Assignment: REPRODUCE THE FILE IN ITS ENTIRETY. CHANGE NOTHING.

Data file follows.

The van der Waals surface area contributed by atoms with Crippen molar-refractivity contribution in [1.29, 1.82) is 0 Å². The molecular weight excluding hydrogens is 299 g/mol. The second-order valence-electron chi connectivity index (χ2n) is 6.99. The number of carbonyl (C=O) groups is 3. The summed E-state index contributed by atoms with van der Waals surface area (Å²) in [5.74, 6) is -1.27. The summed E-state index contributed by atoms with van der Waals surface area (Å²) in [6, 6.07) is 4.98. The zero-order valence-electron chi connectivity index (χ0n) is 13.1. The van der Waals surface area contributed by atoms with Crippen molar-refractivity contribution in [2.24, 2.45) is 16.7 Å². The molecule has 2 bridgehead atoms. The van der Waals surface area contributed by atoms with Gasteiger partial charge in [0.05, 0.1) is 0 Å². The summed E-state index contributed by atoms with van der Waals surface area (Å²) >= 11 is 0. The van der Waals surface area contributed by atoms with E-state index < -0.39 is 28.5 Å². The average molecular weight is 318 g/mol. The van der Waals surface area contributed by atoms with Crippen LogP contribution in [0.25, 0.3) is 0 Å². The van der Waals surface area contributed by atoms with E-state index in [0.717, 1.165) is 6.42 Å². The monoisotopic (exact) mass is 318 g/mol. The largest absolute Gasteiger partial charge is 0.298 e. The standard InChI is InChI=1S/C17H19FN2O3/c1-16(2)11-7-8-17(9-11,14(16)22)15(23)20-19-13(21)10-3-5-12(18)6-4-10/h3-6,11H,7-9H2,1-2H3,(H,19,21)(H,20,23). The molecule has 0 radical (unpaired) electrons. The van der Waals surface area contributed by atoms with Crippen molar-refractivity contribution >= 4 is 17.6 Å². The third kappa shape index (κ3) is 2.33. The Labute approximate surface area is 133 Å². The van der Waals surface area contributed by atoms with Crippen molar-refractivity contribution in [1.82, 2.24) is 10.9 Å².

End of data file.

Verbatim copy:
The van der Waals surface area contributed by atoms with Crippen molar-refractivity contribution in [1.29, 1.82) is 0 Å². The molecular weight excluding hydrogens is 299 g/mol. The second-order valence-electron chi connectivity index (χ2n) is 6.99. The number of carbonyl (C=O) groups is 3. The summed E-state index contributed by atoms with van der Waals surface area (Å²) in [5.74, 6) is -1.27. The summed E-state index contributed by atoms with van der Waals surface area (Å²) in [6, 6.07) is 4.98. The zero-order valence-electron chi connectivity index (χ0n) is 13.1. The van der Waals surface area contributed by atoms with Crippen molar-refractivity contribution in [2.24, 2.45) is 16.7 Å². The molecule has 2 bridgehead atoms. The van der Waals surface area contributed by atoms with Gasteiger partial charge in [0.05, 0.1) is 0 Å². The summed E-state index contributed by atoms with van der Waals surface area (Å²) >= 11 is 0. The van der Waals surface area contributed by atoms with E-state index < -0.39 is 28.5 Å². The average molecular weight is 318 g/mol. The van der Waals surface area contributed by atoms with Crippen LogP contribution in [0.25, 0.3) is 0 Å². The van der Waals surface area contributed by atoms with E-state index in [0.717, 1.165) is 6.42 Å². The monoisotopic (exact) mass is 318 g/mol. The largest absolute Gasteiger partial charge is 0.298 e. The standard InChI is InChI=1S/C17H19FN2O3/c1-16(2)11-7-8-17(9-11,14(16)22)15(23)20-19-13(21)10-3-5-12(18)6-4-10/h3-6,11H,7-9H2,1-2H3,(H,19,21)(H,20,23). The molecule has 0 radical (unpaired) electrons. The van der Waals surface area contributed by atoms with Crippen molar-refractivity contribution >= 4 is 17.6 Å². The third kappa shape index (κ3) is 2.33. The Labute approximate surface area is 133 Å². The van der Waals surface area contributed by atoms with Crippen molar-refractivity contribution in [1.82, 2.24) is 10.9 Å².